2008 Lexus IS-F

Brian Konoske

V-8 Sport Sedan Smackdown

Twenty years ago, the Mercedes-Benz and BMW cars that created this lunatic-small-sport-sedan category beat up the big-boy sports cars by using highly tweaked four-cylinder engines under their hoods. But now, this segment is chock-full of V-8s. What happened? Weight.

Today's "Baby Benz" C63 weighs just as much as the S-class did back then. The same goes for the M3 - it weighs almost as much as the 1980s 7-series. It seems our baby sedans aren't really babies anymore - they're big, heavy fighting machines. There are now four V-8-powered competitors in this segment.

Here are the cars that the Lexus IS-F will go up against when it goes on sale early in 2008.

Audi RS4

The 2004 Audi S4 was the first sport sedan in this class with a V-8. Its 340-hp, 4.2-liter engine made seven ponies more than the benchmark E46-chassis M3, but its heavy all-wheel-drive system meant that it could never quite keep up with the BMW. Three years later, the 420-hp RS4 stunned everyone by besting the six-cylinder M3 not only on straight roads but in the corners, too.

Unlike the S4, the RS4 isn't just an A4 with a big engine and a few suspension tweaks. Its completely revised suspension gives a firm-but-never-harsh-ride, and the V-8 is strong throughout its ultrabroad rev range.

The RS4 is nearing the end of its life as Audi starts production on the next A4. But from behind the wheel, nothing about it feels like last-generation goods. It's still the only all-wheel-drive car here, and unlike the Lexus and the Mercedes, it has three pedals.


The M3's 8400-rpm V-8 makes about as much power as the Audi's but with 0.2 liters less displacement, and its haunting, tenor exhaust note sounds even better. Its well-balanced chassis has a surprisingly easy time coping with all the power, although power oversteer is still very much an integral part of the experience.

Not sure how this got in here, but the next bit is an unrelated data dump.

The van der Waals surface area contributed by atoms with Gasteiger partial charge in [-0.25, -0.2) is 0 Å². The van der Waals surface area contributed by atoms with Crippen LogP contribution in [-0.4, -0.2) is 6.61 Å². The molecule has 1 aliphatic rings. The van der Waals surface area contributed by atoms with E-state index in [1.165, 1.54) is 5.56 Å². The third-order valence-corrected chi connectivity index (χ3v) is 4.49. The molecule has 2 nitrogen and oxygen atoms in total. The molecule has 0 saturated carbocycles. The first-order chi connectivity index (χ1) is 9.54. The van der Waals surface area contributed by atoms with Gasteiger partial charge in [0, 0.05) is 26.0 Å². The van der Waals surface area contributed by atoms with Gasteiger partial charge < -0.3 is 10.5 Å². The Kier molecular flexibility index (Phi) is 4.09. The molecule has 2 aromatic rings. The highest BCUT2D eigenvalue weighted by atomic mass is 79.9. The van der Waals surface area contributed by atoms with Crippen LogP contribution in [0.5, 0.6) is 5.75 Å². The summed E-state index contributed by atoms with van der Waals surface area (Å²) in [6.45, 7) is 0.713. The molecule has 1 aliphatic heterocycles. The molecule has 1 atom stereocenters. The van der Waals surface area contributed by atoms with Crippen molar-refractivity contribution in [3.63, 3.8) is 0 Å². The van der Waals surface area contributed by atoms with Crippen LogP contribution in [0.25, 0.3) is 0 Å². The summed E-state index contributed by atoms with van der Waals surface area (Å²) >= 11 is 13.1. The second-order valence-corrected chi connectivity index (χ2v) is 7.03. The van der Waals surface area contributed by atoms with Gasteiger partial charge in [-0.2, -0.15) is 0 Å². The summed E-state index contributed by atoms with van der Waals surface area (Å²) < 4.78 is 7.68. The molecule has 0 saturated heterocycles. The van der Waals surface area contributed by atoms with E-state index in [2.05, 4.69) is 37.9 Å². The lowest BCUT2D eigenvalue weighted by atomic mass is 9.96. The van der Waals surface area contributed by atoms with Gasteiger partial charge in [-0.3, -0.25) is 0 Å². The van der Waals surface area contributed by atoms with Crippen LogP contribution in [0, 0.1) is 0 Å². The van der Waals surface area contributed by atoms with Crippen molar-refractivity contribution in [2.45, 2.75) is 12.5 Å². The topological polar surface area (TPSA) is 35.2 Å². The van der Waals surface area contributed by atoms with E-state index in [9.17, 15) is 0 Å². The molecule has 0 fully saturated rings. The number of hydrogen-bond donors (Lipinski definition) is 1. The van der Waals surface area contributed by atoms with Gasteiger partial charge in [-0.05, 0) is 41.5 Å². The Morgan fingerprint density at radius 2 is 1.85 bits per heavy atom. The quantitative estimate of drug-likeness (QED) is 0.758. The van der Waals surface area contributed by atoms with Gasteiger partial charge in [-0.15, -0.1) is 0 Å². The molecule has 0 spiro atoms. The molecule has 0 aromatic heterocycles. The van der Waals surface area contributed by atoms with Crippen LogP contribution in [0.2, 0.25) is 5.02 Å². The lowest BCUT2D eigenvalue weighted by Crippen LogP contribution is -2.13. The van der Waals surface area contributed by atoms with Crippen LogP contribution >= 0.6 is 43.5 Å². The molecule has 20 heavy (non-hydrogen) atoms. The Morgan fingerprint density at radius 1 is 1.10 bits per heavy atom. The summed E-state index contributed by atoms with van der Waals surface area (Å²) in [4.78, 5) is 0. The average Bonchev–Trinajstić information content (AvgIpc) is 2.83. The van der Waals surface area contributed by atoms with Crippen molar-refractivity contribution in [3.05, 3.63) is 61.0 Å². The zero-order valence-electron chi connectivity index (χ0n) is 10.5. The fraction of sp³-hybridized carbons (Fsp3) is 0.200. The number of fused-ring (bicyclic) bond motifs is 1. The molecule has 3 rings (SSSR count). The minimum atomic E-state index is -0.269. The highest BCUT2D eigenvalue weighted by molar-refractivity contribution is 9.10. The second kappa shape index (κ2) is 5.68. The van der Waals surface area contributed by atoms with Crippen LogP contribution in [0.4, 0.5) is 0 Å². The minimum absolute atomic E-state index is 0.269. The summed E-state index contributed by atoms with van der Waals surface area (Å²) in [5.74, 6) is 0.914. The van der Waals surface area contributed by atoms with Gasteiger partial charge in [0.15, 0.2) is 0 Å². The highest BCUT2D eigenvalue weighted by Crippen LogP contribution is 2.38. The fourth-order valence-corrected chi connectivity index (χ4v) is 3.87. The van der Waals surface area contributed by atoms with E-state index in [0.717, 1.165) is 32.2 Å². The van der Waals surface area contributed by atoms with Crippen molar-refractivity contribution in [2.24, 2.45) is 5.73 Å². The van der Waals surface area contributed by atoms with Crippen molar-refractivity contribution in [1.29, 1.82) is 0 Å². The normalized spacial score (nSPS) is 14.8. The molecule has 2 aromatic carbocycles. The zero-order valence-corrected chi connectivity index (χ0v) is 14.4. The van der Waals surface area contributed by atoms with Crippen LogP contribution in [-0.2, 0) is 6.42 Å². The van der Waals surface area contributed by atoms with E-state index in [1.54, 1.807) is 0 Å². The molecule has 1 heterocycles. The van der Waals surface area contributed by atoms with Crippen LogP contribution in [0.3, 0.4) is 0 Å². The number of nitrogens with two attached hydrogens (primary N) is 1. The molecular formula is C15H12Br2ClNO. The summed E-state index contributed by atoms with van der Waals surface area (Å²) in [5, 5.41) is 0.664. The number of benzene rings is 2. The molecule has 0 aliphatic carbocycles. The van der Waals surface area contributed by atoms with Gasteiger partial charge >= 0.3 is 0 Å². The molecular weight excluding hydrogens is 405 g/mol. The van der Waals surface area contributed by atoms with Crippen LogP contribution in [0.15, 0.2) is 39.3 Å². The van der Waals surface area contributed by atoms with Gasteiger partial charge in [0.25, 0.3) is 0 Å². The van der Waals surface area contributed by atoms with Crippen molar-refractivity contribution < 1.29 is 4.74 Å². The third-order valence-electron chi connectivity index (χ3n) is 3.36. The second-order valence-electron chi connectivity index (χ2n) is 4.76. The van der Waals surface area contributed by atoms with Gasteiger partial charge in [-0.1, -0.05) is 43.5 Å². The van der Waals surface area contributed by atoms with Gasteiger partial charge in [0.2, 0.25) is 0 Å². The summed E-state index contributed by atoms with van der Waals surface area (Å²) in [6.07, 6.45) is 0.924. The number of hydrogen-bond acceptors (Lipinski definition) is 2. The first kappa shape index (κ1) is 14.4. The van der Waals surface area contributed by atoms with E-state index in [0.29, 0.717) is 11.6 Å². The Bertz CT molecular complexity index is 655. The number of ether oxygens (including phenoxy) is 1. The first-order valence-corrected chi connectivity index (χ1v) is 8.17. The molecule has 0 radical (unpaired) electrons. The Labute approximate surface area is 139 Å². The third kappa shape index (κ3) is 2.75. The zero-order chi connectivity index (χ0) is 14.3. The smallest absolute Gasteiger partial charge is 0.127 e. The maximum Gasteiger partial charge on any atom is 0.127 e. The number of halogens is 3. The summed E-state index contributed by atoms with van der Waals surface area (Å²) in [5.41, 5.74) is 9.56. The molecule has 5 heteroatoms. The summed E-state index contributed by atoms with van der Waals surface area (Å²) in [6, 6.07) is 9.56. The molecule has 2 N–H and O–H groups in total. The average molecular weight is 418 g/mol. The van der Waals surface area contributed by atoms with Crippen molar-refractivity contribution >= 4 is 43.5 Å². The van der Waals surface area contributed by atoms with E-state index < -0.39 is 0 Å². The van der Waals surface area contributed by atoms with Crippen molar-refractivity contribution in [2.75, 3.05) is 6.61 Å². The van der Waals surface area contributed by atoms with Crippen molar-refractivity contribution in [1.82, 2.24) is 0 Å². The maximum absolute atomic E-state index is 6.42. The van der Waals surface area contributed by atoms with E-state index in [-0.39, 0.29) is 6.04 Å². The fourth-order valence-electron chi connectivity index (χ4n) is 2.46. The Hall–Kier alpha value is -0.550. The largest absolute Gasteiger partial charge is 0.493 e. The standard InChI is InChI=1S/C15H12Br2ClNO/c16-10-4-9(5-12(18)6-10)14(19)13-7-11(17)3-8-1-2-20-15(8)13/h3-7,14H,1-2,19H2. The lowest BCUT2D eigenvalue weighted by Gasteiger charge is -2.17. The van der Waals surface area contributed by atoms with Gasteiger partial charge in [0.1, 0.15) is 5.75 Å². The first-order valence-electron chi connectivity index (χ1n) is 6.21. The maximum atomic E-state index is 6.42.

Available only as a coupe (at least for now; we expect that a sedan version will debut at the L.A. auto show in late November, followed by a convertible in 2008), the M3 gives up a little practicality to its four-door brethren, and preliminary drives have given us the impression that the brakes arent up to repeated abuse.

Nevertheless, the M3 still owns this segment. Its weight might have ballooned over four generations, and its cylinder count might have doubled, but it has remained true to its manual-transmission, rear-wheel-drive roots.

Mercedes-Benz C63 AMG

If the rest of the cars here are black cats, the C63 AMG is Pep Le Pew. Not in smell, of course, but in speed. If you recall, the lovestruck cartoon skunk always kept up with his disinterested feline objet damour without breaking asweat, no matter how hard she scrambled, scratched, and oversteered to get away.

It is with exactly such ease that the C63 AMG chases its prey. While the V-8s in the M3 and the RS4 are tuned to within a horsepower of their lives, the AMG engine was electronically detuned for C-class duty, and yet it still makes 148 lb-ft more torque than the M3's.

The seven-speed manu-matic performs perfect blip-throttle downshifts as you enter a corner. Add to that near-perfect chassis balance, spot-on suspension tuning, great brakes, and a plus-size cabin. The C63 might have dethroned the M3 if it weren't missing a clutch pedal.

*Please note that Lexus has just updated its earlier preliminary figures. The IS-F's top speed has been raised to 170 mph instead of the 168 mph indicated in the chart above.

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